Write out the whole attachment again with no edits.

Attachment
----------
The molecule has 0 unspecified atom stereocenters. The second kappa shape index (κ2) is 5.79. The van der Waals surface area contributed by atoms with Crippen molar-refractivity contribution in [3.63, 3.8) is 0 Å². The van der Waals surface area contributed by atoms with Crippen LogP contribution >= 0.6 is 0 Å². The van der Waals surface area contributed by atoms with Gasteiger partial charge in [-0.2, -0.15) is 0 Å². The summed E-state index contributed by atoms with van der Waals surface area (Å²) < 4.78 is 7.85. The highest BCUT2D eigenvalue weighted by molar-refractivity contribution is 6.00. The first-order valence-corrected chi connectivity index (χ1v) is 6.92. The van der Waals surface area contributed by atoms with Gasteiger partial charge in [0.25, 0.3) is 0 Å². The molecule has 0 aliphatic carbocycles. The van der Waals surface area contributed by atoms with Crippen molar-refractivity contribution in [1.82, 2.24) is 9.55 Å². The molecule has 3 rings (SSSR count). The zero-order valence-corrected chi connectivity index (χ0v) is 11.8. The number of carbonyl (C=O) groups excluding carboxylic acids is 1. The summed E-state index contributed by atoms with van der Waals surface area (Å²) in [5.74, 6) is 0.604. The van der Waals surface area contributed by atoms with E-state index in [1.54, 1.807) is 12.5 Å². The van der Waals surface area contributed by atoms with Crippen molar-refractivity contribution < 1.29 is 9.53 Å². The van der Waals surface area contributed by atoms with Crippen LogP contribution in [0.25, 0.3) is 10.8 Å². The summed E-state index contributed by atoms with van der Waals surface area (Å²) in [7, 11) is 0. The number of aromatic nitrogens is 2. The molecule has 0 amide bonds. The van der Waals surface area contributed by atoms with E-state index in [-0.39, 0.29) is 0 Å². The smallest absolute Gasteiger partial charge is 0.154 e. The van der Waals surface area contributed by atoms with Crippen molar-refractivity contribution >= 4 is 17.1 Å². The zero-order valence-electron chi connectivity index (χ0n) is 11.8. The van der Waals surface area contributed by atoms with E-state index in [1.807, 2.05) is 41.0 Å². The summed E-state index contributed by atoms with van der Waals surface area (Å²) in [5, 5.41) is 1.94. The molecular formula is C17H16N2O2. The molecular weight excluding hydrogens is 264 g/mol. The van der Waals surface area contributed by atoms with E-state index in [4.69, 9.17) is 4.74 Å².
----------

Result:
The molecule has 0 unspecified atom stereocenters. The second kappa shape index (κ2) is 5.79. The van der Waals surface area contributed by atoms with Crippen molar-refractivity contribution in [3.63, 3.8) is 0 Å². The van der Waals surface area contributed by atoms with Crippen LogP contribution >= 0.6 is 0 Å². The van der Waals surface area contributed by atoms with Gasteiger partial charge in [-0.2, -0.15) is 0 Å². The summed E-state index contributed by atoms with van der Waals surface area (Å²) < 4.78 is 7.85. The highest BCUT2D eigenvalue weighted by molar-refractivity contribution is 6.00. The first-order valence-corrected chi connectivity index (χ1v) is 6.92. The van der Waals surface area contributed by atoms with Gasteiger partial charge in [0.25, 0.3) is 0 Å². The molecule has 0 aliphatic carbocycles. The van der Waals surface area contributed by atoms with Crippen molar-refractivity contribution in [1.82, 2.24) is 9.55 Å². The molecule has 3 rings (SSSR count). The zero-order valence-corrected chi connectivity index (χ0v) is 11.8. The number of carbonyl (C=O) groups excluding carboxylic acids is 1. The summed E-state index contributed by atoms with van der Waals surface area (Å²) in [5.74, 6) is 0.604. The van der Waals surface area contributed by atoms with E-state index in [1.54, 1.807) is 12.5 Å². The van der Waals surface area contributed by atoms with Crippen molar-refractivity contribution < 1.29 is 9.53 Å². The van der Waals surface area contributed by atoms with Crippen LogP contribution in [0.25, 0.3) is 10.8 Å². The summed E-state index contributed by atoms with van der Waals surface area (Å²) in [7, 11) is 0. The number of aromatic nitrogens is 2. The molecule has 0 amide bonds. The van der Waals surface area contributed by atoms with E-state index in [-0.39, 0.29) is 0 Å². The smallest absolute Gasteiger partial charge is 0.154 e. The van der Waals surface area contributed by atoms with Crippen molar-refractivity contribution >= 4 is 17.1 Å². The zero-order valence-electron chi connectivity index (χ0n) is 11.8. The van der Waals surface area contributed by atoms with E-state index in [1.807, 2.05) is 41.0 Å². The summed E-state index contributed by atoms with van der Waals surface area (Å²) in [5, 5.41) is 1.94. The molecular formula is C17H16N2O2. The molecular weight excluding hydrogens is 264 g/mol. The van der Waals surface area contributed by atoms with E-state index in [4.69, 9.17) is 4.74 Å².